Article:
By now I am so pleased with the world, I don’t even snarl at the signs on the fence around this very private club, firmly telling non-members to keep out.

I just admire the snow on the fence.

fence around Bloor West private club

I suspect they’d like the beauty of their snow also to be available only to members, but HAH … it’s right there for all of us to enjoy.

Street Art, Streetscape, & Some Shameless Self-Promotion

16 March 2014 — Oh, what the heck. If I’m going to be shameless, I might as well go whole hog, and put myself first.

Shameless Self-Promotion

I’ve just published a new Blurb book! Last time, the city’s waterfront; this time, the art of our streets & lanes. Please — go to and take a look.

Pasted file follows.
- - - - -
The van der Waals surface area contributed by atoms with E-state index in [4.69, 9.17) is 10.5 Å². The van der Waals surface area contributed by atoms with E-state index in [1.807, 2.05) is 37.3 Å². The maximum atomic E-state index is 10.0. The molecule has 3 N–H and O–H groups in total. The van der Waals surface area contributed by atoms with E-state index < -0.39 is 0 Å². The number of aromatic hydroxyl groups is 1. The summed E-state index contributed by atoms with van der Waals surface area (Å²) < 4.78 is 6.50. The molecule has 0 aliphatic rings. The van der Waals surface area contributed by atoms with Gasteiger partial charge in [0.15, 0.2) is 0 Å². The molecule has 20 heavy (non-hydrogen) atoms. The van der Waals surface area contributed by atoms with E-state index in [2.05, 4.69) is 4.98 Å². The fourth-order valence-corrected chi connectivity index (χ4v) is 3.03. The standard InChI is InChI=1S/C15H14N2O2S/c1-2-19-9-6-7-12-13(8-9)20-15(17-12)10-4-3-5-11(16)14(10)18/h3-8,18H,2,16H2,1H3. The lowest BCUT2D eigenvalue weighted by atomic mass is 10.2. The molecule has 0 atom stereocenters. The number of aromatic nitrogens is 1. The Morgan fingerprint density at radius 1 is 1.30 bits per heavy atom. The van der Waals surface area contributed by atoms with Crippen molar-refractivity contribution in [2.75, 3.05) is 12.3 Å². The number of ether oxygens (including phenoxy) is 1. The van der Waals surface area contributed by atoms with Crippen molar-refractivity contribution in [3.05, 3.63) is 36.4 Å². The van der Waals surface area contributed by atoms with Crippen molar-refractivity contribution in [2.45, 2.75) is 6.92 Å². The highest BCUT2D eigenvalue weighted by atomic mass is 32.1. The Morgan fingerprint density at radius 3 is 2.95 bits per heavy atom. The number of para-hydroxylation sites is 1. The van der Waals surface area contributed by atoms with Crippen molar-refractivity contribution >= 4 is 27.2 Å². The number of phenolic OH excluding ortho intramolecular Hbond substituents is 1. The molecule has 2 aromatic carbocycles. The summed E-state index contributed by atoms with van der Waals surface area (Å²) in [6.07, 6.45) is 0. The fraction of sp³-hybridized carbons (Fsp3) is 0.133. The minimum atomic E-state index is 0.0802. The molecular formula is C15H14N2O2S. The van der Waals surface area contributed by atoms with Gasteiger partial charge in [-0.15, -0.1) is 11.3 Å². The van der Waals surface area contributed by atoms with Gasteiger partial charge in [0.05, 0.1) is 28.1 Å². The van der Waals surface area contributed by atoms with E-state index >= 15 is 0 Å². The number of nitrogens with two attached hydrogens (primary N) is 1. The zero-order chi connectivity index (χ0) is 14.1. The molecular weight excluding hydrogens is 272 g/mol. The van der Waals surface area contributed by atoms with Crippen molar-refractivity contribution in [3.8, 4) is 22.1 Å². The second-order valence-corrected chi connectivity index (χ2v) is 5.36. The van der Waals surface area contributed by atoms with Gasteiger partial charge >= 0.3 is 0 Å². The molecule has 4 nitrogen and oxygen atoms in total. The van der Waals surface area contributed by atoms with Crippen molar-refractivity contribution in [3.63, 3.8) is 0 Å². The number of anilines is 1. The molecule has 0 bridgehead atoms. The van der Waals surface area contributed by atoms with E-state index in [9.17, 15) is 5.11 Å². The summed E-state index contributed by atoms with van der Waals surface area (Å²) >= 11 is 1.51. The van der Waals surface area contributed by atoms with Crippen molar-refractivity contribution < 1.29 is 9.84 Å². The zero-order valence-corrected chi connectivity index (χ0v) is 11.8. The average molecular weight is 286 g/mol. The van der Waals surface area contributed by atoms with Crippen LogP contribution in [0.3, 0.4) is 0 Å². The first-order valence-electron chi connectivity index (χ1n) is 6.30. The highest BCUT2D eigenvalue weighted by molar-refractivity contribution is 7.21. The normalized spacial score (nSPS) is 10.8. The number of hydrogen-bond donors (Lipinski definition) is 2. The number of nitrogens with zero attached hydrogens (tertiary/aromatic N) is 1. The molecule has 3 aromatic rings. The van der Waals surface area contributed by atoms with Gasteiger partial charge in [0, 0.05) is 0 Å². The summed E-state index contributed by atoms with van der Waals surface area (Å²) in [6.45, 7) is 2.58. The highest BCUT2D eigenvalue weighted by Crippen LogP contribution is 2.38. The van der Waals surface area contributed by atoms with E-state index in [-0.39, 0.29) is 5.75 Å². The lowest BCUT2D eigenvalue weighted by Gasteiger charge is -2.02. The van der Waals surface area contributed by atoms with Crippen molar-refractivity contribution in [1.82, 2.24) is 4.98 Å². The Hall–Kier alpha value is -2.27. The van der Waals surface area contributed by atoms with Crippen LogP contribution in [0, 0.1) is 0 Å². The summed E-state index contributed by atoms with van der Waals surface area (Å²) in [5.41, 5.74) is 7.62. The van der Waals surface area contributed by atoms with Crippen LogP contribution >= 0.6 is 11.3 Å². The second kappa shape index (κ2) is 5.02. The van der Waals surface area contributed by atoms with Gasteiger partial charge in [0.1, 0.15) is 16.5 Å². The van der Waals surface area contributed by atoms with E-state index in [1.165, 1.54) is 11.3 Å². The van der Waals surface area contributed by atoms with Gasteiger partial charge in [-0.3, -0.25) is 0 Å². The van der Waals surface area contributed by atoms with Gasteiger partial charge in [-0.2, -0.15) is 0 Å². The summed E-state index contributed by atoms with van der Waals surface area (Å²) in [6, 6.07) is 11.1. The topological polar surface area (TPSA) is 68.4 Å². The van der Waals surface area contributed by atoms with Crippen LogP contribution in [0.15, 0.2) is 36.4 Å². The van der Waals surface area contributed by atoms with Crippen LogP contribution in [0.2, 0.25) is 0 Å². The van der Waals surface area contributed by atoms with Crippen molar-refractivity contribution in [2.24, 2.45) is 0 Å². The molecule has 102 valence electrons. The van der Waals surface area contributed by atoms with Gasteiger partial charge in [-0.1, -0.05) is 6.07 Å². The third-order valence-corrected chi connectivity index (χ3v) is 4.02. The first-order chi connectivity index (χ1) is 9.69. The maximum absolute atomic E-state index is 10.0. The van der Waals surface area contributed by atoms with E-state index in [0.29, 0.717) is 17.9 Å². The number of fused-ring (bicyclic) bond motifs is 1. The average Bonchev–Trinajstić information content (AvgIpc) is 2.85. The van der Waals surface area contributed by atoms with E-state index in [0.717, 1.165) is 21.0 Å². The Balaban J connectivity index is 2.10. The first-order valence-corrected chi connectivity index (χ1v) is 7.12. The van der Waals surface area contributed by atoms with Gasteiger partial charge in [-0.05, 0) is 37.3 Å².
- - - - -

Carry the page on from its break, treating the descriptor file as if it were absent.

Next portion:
Blurb book by Penny Williams

Before deciding to make this book available to the public — after all, it’s full of other people’s art — I asked the opinion of someone who works with art professionally but also “paints” (does street art), and is familiar with that community’s mind-set . The answer: no problem, go ahead.

So I have. Walking the Streets & Lanes is a celebration of work that caught my eye in 2013, and in some cases a memorial as well, for pieces that have already disappeared.

And now for yesterday’s walk, for my latest round of …

Street Art & Streetscape

It’s another take-the-streetcar-out-&-walk-back adventure. I ride west to College & Lansdowne, jump off, & head east on College.

Not immediately east. First I cross to the west side of Lansdowne, for another look at a building that the Tuesday Walking Society admired on an earlier trek.

1292 College St.